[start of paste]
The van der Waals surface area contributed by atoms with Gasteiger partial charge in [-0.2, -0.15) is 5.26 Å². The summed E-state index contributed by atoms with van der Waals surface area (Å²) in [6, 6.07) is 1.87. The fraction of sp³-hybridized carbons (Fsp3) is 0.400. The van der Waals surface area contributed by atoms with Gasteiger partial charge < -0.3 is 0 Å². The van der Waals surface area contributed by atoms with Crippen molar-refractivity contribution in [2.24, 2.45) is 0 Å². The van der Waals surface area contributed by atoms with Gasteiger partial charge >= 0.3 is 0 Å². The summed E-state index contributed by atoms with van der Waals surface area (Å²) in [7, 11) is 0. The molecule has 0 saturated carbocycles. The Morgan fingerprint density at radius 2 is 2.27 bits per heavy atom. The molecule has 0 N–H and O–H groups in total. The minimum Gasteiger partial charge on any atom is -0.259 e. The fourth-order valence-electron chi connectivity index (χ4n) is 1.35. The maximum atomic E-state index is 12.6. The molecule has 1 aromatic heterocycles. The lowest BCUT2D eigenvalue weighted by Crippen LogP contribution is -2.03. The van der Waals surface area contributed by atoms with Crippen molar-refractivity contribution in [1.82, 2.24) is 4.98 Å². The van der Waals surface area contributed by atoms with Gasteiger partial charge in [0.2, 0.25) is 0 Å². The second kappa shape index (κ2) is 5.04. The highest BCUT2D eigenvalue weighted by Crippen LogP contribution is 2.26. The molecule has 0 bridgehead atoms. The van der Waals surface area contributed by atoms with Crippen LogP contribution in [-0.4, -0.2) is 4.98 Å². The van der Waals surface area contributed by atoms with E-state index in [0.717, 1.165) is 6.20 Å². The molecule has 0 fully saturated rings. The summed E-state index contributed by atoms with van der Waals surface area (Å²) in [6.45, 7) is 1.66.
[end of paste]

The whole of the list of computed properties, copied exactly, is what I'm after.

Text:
The van der Waals surface area contributed by atoms with Gasteiger partial charge in [-0.2, -0.15) is 5.26 Å². The summed E-state index contributed by atoms with van der Waals surface area (Å²) in [6, 6.07) is 1.87. The fraction of sp³-hybridized carbons (Fsp3) is 0.400. The van der Waals surface area contributed by atoms with Gasteiger partial charge < -0.3 is 0 Å². The van der Waals surface area contributed by atoms with Crippen molar-refractivity contribution in [2.24, 2.45) is 0 Å². The van der Waals surface area contributed by atoms with Gasteiger partial charge >= 0.3 is 0 Å². The summed E-state index contributed by atoms with van der Waals surface area (Å²) in [7, 11) is 0. The molecule has 0 saturated carbocycles. The Morgan fingerprint density at radius 2 is 2.27 bits per heavy atom. The molecule has 0 N–H and O–H groups in total. The minimum Gasteiger partial charge on any atom is -0.259 e. The fourth-order valence-electron chi connectivity index (χ4n) is 1.35. The maximum atomic E-state index is 12.6. The molecule has 1 aromatic heterocycles. The lowest BCUT2D eigenvalue weighted by Crippen LogP contribution is -2.03. The van der Waals surface area contributed by atoms with Crippen molar-refractivity contribution in [1.82, 2.24) is 4.98 Å². The van der Waals surface area contributed by atoms with Gasteiger partial charge in [0.2, 0.25) is 0 Å². The second kappa shape index (κ2) is 5.04. The highest BCUT2D eigenvalue weighted by Crippen LogP contribution is 2.26. The molecule has 0 bridgehead atoms. The van der Waals surface area contributed by atoms with Crippen LogP contribution in [-0.4, -0.2) is 4.98 Å². The van der Waals surface area contributed by atoms with E-state index in [0.717, 1.165) is 6.20 Å². The molecule has 0 fully saturated rings. The summed E-state index contributed by atoms with van der Waals surface area (Å²) in [6.45, 7) is 1.66.